The basis of your own MESH scenery are the Elevation Data of your area. 

If you want to imagine what MESH actually is, you can imagine a flat handkerchief with a grid of lines drawn on it. If you lay the handkerchief on the surface of a desk, all the points on the grid have the same elevation, i.e. they're at the same elevation as the surface of the desk.

Now lay that handkerchief over a collection of small objects sat on the desk. You'll see the grid is distorted into bumps & dips by those objects. If you then measured the elevation at each intersection of the grid, (relative to the desk surface), you'd have a mesh of elevation data.

The Shuttle Radar Topographical Mission (SRTM) collected that kind of data around the Earth. The collected elevation data are organized in tiles of 1 * 1 degree of the surface, i.e. you'll always have rectangular areas (comparable to our handkerchiefs) to download, while each tile has it's own grid of cells. It's becoming a bit more complicated once you consider that the Earth isn't flat – not even completely round – but we ignore the whole "projection" issue to avoid confusion in the beginning. The world of FS9, by the way, is flat anyway (which has changed in FSX).

Retrieving Elevation Data

You will surely find the best data quality for the USA and for some parts of Europe (1" = 1 arcsec Data), while you can still get very good results with the 3" Data which are available for the rest of the world. Remember that FS9 has it's own limitations regarding resolution, and from a certain extent you'll realize that additional efforts might just not have been worth it in the end. I recently followed a quite interesting thread on that issue here.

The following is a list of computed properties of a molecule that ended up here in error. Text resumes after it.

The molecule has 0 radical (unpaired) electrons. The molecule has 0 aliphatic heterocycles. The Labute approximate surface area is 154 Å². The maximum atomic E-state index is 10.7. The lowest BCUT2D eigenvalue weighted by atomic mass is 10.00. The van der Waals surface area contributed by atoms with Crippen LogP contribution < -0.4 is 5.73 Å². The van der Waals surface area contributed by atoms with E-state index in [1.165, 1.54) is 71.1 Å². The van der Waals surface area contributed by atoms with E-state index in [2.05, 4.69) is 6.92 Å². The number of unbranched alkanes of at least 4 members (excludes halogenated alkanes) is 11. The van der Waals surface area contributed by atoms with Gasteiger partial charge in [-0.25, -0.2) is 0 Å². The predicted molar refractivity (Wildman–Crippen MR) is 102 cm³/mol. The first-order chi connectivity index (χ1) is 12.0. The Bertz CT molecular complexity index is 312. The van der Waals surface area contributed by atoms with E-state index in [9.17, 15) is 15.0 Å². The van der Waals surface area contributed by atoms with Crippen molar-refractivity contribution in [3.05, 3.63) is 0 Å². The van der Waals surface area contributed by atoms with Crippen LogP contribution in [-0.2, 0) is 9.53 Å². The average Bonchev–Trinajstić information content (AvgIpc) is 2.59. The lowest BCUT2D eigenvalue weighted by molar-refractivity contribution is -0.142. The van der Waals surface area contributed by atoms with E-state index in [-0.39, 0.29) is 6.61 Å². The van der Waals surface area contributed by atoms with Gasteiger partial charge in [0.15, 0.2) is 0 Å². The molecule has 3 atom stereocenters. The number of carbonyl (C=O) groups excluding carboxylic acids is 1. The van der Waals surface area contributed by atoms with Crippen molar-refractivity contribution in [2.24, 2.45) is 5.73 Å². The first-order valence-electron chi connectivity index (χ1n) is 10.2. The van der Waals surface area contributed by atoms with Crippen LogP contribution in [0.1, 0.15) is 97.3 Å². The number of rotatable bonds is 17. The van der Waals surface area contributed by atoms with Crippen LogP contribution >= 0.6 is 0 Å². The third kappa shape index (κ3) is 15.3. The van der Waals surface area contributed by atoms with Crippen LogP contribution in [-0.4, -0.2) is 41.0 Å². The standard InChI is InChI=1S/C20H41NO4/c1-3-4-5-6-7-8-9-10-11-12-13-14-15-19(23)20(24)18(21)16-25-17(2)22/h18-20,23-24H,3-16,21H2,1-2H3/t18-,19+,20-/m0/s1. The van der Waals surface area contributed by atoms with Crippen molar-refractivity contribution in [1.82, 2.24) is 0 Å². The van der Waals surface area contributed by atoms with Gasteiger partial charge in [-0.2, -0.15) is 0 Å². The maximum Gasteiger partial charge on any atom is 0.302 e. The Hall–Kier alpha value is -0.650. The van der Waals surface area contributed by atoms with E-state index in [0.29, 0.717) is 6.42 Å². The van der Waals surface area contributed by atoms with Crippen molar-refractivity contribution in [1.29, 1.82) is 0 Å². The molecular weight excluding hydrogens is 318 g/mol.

There are many sources for elevation data on the internet, but most of them have severe drawbacks, e.g. not supplying the data formats you could read with free tools. In addition, it's a very particular and higly specialized community of professionals in that field – so don't worry if you just don't understand what these people are really speaking about in their forums. You'll learn a lot if you start studying relevant sites, but 99% of the stuff you wouldn't need for (freeware) FS scenery. 

  • My preferences for data mining, in addition to the USGS seamless server, are the VTerrain or the Viewfinderpanoramas sites. The latter one offers the best quality for many areas, especially mountanious regions, since the SRTM data voids have been filled by other (e.g. map) sources instead of interpolation.
Server Data Type File Format
USGS seamless server
1" US / 3" world
ArcGrid, Bil, TIFF, GridFloat
links on various other sites
1" div. / 3" div.
GLCF (ftp server)
3" world

It's critical to retrieve the elevation data in (or convert them to) a file format that SBuilder can import for its internal conversion to a specialized BMP format containing the height field! These are

  • HGT (SRTM)
  • DTED2 and
  • BIL (undocumented and a bit tricky)

Other formats, like GeoTIFF, you might be able to convert to HGT (e.g.) with free tools. Don't forget to let me know in case you found one... 'coz I didn't.

Now let's go get what we require for our scenery:

  1. Download the required tiles from the usgs server (for the earthexplorer you might have to register).  
  2. You can either zoom the map to theGibraltar area, or add the coordinates for each tile you require manually.
  3. Then click “Data Sets” (at the bottom). In the next view you open the “Digital Elevation” node and choose “SRTM”, then you click “Results” (at the bottom). Once your resultset is presented, you can control the covered area by showing the Footprint or the Browse Overlay for each file.
  4. You will then want to download the tiles “SRTM3N35W006“ and „SRTM3N36W006“ to cover more than the required LOD8 tile. Generally speaking, always take care that you download enough tiles, since you’ll have to cover complete LOD8 grid tiles in order to generate mesh.
  5. Unzip the downloaded data to a temporary work folder called "Gibraltar" on your desktop. You'll find two separate folders, each one containing a BIL file with the relevant name (accompanied with some text files).